on Tuesday (June 19) announced a 10 billion USD contribution to the IMF's
additional 430 billion USD financial firewall to help the debt-wracked 17-nation
Eurozone so that the faltering world economy is protected against the spread of
any financial contagion. The announcement of the contribution was made by Prime
Minister Manmohan Singh in his address at the Plenary Session of the seventh
summit of the Group of developed and developing countries (G-20) in this Mexican
resort town against the backdrop of growing calls to nations to increase
contributions to the International Monetary Fund (IMF) for the bailout
India’s contribution along with pledges by other member
countries of the five-nation BRICS bloc has helped increase IMF's resources and
give a boost to the 430 billion USD fund being used as a firewall to support
struggling Eurozone economies. "The International Monetary Fund has a critical
supportive role to play in stabilising the Eurozone. All members must help the
Fund to play this role, I am happy to announce that India has decided to
contribute 10 billion USD to the IMF's additional firewall of 430 billion USD,"
he told the world leaders at the seventh summit of the grouping which accounts
for 80 per cent the world's GDP.
India has previously pledged to make
contributions to the bailout fund but did not disclose the exact amount of its
contribution to the fund. According to Chinese Vice Finance Minister Zhu
Guangyo, the BRICS is committed to pledge 60 billion USD to boost the firewall.
Besides India and China, the other countries in the bloc are Brazil, Russia and
South Africa. The IMF fund will serve to help governments that are struggling to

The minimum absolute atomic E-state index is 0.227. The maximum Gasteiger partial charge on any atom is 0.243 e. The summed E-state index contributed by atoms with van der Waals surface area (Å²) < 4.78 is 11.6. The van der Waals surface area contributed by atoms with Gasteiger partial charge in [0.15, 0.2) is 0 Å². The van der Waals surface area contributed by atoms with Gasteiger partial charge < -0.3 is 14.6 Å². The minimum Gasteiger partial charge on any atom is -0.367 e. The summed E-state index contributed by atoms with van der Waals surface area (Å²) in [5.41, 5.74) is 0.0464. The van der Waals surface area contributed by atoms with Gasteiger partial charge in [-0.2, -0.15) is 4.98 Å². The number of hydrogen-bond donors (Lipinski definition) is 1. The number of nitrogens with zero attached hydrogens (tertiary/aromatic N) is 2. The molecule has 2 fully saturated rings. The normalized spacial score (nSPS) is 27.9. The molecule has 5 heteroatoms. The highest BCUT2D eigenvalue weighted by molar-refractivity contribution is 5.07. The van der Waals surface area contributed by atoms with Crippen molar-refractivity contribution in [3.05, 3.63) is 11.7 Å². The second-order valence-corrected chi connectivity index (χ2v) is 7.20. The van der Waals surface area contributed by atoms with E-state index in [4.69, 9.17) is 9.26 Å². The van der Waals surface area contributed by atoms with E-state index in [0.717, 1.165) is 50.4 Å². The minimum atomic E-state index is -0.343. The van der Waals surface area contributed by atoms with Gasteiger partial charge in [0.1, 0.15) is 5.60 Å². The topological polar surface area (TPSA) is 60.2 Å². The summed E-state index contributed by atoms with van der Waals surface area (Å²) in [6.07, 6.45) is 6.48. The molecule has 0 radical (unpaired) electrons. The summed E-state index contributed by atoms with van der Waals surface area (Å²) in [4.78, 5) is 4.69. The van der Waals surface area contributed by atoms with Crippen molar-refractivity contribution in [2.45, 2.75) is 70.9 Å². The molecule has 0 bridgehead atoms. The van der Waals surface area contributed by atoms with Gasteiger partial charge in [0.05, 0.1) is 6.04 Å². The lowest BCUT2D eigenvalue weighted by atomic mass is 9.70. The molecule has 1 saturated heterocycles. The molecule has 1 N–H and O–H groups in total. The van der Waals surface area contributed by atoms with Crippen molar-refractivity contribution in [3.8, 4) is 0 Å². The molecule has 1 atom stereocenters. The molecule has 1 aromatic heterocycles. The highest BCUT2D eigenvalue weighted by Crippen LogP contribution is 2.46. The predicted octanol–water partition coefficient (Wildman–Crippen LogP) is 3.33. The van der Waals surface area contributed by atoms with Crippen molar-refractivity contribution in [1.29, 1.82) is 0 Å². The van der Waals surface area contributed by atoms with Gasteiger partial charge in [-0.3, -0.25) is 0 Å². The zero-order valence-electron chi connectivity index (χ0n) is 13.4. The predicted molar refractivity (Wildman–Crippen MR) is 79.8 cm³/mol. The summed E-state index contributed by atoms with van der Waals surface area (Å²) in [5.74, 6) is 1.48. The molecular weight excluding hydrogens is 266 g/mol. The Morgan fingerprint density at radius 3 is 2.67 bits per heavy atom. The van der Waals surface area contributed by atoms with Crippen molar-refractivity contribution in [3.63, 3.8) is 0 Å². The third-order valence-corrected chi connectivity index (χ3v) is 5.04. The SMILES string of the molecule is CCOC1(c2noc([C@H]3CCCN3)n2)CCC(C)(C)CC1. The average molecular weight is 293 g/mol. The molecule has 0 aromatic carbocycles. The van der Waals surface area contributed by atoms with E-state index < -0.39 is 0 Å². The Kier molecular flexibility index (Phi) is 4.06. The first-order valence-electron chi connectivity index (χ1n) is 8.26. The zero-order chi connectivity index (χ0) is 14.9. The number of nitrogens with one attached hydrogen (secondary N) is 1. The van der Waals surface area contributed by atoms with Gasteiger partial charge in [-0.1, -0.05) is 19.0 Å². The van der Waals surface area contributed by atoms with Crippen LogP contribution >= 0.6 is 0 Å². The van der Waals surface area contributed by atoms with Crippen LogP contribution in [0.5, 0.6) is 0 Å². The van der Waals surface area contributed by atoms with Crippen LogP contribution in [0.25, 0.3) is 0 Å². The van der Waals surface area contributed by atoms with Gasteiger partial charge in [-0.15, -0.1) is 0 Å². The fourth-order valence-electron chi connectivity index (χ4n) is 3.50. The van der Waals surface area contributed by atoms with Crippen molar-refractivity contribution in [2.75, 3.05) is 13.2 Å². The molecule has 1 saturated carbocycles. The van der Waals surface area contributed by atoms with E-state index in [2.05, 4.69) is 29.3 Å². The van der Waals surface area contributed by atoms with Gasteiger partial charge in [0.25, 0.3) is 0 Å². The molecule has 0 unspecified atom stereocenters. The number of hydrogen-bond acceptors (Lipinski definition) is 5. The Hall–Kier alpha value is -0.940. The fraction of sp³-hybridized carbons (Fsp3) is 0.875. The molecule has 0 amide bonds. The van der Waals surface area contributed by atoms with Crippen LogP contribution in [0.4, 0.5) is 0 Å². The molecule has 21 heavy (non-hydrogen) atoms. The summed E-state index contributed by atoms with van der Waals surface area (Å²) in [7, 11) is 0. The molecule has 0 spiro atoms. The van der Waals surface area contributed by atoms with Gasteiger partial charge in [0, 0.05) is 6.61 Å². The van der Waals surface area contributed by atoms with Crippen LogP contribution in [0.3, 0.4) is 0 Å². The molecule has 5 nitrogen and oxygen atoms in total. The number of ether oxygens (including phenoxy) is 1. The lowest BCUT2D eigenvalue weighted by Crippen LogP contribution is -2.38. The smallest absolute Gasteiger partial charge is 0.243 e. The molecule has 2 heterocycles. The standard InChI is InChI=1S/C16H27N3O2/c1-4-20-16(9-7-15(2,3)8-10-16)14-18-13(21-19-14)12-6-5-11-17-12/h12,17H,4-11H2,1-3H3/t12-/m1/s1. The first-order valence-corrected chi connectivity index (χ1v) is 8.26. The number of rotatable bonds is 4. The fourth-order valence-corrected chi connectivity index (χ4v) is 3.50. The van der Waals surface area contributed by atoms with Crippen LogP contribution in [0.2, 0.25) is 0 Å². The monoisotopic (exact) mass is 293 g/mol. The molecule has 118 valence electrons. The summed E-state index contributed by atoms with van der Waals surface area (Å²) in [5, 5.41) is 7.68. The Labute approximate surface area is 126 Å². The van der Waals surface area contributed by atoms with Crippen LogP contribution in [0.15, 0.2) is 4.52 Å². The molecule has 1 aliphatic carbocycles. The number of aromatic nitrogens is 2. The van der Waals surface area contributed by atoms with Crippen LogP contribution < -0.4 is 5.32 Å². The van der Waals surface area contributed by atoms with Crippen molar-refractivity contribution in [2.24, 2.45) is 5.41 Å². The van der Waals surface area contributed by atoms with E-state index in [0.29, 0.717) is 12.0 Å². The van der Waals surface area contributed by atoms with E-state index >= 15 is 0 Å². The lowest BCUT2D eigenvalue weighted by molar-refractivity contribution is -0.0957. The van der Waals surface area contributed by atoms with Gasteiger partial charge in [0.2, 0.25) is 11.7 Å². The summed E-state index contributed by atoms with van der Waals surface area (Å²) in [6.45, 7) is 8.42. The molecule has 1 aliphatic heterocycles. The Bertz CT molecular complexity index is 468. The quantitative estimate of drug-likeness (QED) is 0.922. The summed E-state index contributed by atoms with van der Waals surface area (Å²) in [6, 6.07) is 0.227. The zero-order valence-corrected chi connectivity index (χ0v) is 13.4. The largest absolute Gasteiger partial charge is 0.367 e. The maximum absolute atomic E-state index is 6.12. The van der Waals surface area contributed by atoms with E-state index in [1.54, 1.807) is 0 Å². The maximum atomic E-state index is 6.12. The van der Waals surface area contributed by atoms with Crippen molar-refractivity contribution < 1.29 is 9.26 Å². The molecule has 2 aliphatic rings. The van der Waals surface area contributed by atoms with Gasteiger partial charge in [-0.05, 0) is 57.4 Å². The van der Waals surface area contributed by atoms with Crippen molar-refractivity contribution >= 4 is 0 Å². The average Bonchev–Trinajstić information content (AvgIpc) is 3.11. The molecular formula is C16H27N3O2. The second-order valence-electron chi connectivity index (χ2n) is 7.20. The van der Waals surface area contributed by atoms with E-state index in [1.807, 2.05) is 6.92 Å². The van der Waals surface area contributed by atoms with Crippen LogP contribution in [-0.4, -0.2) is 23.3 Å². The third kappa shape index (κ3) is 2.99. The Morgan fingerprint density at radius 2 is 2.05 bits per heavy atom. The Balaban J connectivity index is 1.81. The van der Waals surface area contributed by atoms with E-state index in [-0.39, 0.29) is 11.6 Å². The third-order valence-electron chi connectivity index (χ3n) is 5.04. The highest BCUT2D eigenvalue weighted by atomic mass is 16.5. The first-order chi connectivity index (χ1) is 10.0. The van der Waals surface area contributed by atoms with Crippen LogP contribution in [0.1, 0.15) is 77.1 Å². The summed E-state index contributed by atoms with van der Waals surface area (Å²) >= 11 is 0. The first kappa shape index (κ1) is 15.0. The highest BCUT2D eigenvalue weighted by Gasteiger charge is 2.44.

cope with debt repayments but Eurozone leaders still faced pressure from their
G-20 peers to make reforms to head off future financial crisis.
were being made to the Eurozone to put in place a bigger financial firewall to
combat the crisis before other countries will pour more cash into the IMF Noting
that developed countries have expanded the resources of the IMF enormously,
largely to support programmes in rich countries, Singh said that steps are now
needed to be taken to substantially expand the resource base of Multilateral
Development banks so that they have the firepower to help developing countries
pursue their development goals.
About countries pledging more
resources to IMF, Singh said there is concern that the firewall available may
not be adequate to deal with the financial contagion. "The resources currently
expected to be mobilised by Europe and the IMF are less than was estimated a
year ago, and the crisis is actually more serious," he said. The prime minister
said that part of the solution lies in providing liquidity to cope with loss of
market confidence. But, liquidity does not help when solvency is in question, he
"To address this problem, liquidity must be provided in
parallel with effective adjustment programmes that ensure an early return to
debt sustainability," he said. Singh said that the adjustment programme adopted
should lead to an acceleration of growth so that countries can grow out of the
debt trap. Stating that the global economic situation is deeply worrying, Singh
said the economic recovery is faltering and even the fast growing emerging
markets are slowing down.
Calling for policy action on several